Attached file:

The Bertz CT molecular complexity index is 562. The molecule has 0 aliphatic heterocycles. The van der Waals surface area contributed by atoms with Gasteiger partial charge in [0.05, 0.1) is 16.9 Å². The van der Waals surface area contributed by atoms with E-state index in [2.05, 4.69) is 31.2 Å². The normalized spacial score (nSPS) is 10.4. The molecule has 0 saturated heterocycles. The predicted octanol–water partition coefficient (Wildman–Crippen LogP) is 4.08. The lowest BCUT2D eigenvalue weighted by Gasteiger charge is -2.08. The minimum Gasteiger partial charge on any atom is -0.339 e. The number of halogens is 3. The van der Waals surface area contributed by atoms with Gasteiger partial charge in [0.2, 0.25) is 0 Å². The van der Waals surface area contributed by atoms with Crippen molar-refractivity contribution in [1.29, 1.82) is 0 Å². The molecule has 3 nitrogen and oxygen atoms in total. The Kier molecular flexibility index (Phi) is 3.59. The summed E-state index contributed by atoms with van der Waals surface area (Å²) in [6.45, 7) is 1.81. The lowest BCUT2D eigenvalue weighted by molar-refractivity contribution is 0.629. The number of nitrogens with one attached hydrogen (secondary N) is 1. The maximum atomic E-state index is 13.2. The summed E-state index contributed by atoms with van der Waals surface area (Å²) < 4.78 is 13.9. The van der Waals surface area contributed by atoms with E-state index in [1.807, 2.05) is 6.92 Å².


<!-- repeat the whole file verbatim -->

The Bertz CT molecular complexity index is 562. The molecule has 0 aliphatic heterocycles. The van der Waals surface area contributed by atoms with Gasteiger partial charge in [0.05, 0.1) is 16.9 Å². The van der Waals surface area contributed by atoms with E-state index in [2.05, 4.69) is 31.2 Å². The normalized spacial score (nSPS) is 10.4. The molecule has 0 saturated heterocycles. The predicted octanol–water partition coefficient (Wildman–Crippen LogP) is 4.08. The lowest BCUT2D eigenvalue weighted by Gasteiger charge is -2.08. The minimum Gasteiger partial charge on any atom is -0.339 e. The number of halogens is 3. The van der Waals surface area contributed by atoms with Gasteiger partial charge in [0.2, 0.25) is 0 Å². The van der Waals surface area contributed by atoms with Crippen molar-refractivity contribution in [1.29, 1.82) is 0 Å². The molecule has 3 nitrogen and oxygen atoms in total. The Kier molecular flexibility index (Phi) is 3.59. The summed E-state index contributed by atoms with van der Waals surface area (Å²) in [6.45, 7) is 1.81. The lowest BCUT2D eigenvalue weighted by molar-refractivity contribution is 0.629. The number of nitrogens with one attached hydrogen (secondary N) is 1. The maximum atomic E-state index is 13.2. The summed E-state index contributed by atoms with van der Waals surface area (Å²) < 4.78 is 13.9. The van der Waals surface area contributed by atoms with E-state index in [1.807, 2.05) is 6.92 Å².